Seven months ago, Jordan Williams-Lambert was hoping just to win a spot on the Saskatchewan Roughriders’ roster.
Now the 24-year-old receiver is hoping to win the award as the CFL’s most outstanding rookie.
Williams-Lambert is the West Division’s nominee for the award, which is to be presented Thursday during the Shaw CFL Awards show — one of the events scheduled for Grey Cup Week in Edmonton.
Ottawa Redblacks kicker Lewis Ward was Williams-Lambert’s competition in balloting by members of the Football Reporters of Canada and CFL head coaches.
“It’s exciting to see that people recognize the hard work you put in and the things you show them on the field,” Williams-Lambert said from his off-season home in Indianapolis.
“For me, it would have been perfect to have won the Grey Cup, but it definitely would add a little sweetness to the end of the season to have that award under my belt if I do win.”
Williams-Lambert’s rookie season ended Nov. 11, when the Roughriders lost 23-18 to the Winnipeg Blue Bombers in the Western Semi-Final.
His introduction to pro football came in 2016, when the Ball State University product signed with the NFL’s New Orleans Saints as an undrafted free agent. The 6-foot-3, 228-pounder spent the ’16 season on the Saints’ practice roster, but was released with an injury settlement in August of 2017.
This spring, he attended a Roughriders free-agent camp in Akron, Ohio, and earned an invitation to the team’s mini-camp in Bradenton, Fla. After a solid showing there, he was invited to Saskatchewan’s training camp in Saskatoon, where he was up against some veteran competition for a job.
The Roughriders kept Williams-Lambert and released veterans like Bakari Grant and Chad Owens.
“I just wanted to do what I could so that I was in the best shape possible to make sure I could have my best performance when it came to training camp,” Williams-Lambert said when asked if he thought he was in tough to earn a job.
“It was never about what other people were doing on the field or how they were progressing. It was more about me trying to be the best player I could be and trying to improve on the things I needed to improve on to hopefully make the team. It ended up working out the best way I could have envisioned it.”
Williams-Lambert appeared in 17 regular-season games as one of the Roughriders’ starting slotbacks and registered 764 receiving yards on a team-high 62 catches. He also tied for the team lead with four touchdown receptions.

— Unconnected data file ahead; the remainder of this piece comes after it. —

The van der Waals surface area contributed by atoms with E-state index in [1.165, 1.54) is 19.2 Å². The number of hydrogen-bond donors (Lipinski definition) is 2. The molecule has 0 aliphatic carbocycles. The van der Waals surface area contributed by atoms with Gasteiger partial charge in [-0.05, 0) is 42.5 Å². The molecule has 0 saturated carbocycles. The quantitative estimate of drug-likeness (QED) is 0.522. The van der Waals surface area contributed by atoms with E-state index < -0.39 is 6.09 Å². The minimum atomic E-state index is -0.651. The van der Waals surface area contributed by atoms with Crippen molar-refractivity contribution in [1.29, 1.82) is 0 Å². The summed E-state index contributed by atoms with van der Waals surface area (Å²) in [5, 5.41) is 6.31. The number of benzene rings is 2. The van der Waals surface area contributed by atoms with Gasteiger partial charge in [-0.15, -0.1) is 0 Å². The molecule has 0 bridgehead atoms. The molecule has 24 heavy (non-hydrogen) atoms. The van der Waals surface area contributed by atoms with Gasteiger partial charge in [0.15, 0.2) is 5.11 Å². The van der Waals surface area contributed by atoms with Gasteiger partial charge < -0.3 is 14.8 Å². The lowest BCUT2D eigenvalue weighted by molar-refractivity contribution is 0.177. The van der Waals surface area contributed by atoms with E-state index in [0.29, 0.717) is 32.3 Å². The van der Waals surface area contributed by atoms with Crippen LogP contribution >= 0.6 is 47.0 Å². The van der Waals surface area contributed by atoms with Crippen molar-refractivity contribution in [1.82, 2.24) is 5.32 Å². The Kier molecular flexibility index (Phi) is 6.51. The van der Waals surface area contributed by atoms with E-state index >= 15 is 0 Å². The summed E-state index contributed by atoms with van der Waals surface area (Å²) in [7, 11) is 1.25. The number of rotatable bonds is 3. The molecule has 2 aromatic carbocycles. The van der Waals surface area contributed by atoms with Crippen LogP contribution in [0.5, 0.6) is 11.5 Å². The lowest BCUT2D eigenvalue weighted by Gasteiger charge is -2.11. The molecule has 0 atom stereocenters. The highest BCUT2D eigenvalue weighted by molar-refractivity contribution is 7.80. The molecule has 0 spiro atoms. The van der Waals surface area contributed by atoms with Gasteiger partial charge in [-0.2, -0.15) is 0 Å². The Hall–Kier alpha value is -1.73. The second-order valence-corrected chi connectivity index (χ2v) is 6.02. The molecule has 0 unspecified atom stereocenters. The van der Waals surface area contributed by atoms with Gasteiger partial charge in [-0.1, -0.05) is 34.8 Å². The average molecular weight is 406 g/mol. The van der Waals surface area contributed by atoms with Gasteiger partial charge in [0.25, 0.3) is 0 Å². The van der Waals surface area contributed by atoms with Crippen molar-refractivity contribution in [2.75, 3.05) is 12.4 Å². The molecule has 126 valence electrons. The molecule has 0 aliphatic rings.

The whole time, he was learning things about his new surroundings — and about himself.
Receivers coach Travis Moore, a fellow Ball State alumnus, helped Williams-Lambert learn the CFL game and learn how to be a CFL player.
Veterans also helped the freshman with those lessons, while fellow rookie receivers (and Williams-Lambert’s roommates) Shaq Evans and Kyran Moore helped him adjust to life in an unfamiliar city and country.
“The mental aspect that comes along with the game was something I really had to grow in, and I felt I did grow as we got further into the season after I had injuries and we had some losses,” Williams-Lambert said.
“We started off the season 3-and-4 and it was tough, so there were times when my faith or my mental approach was tested to the point where I had to keep working, fight hard, continue to try to become a better player, to be coachable, to contribute to the team and to try and help the team win.”
Part of the foundation for Williams-Lambert’s 2018 season, and his mental approach to it, was laid by his mother, Cecelia Lambert.
“She raised five kids and sent them all to school,” Williams-Lambert said. “To do that, with most of the liability on her, was something I looked up to and something I respected.
“It’s kind of reflected in me not giving up and trying to fight through and achieve the things I wanted to achieve.”
Cecelia passed away on Jan. 26, 2017. Williams-Lambert described losing his mother as “life-changing.”
“I had to find a new motivation and find a way to support myself and pick myself up,” he said. “She was really my main support, kept the positive energy flowing through me and basically showed me to never give up.
“After she passed, I remembered a lot of the things she had taught me and the morals she had instilled in me and I used that to continue fighting and to continue playing football. I ended up coming up with the opportunity with the Roughriders.”
And now he’s up for one of the CFL’s major awards.
In Williams-Lambert’s mind, the nomination affirms not only the work he did on the field during the 2018 season but also the effort he put in over the preceding years.
“A lot of people won’t see the times you were released by a team, the work you put in, the injuries you have to recover from or the preparation you have to put in to learning routes and getting your body right,” he said.
“There are a lot of different factors that go in to having the chance to even compete in the pre-season, let alone winning a job and making it through a full season … Seeing all that pay off and having people recognize it is exciting.”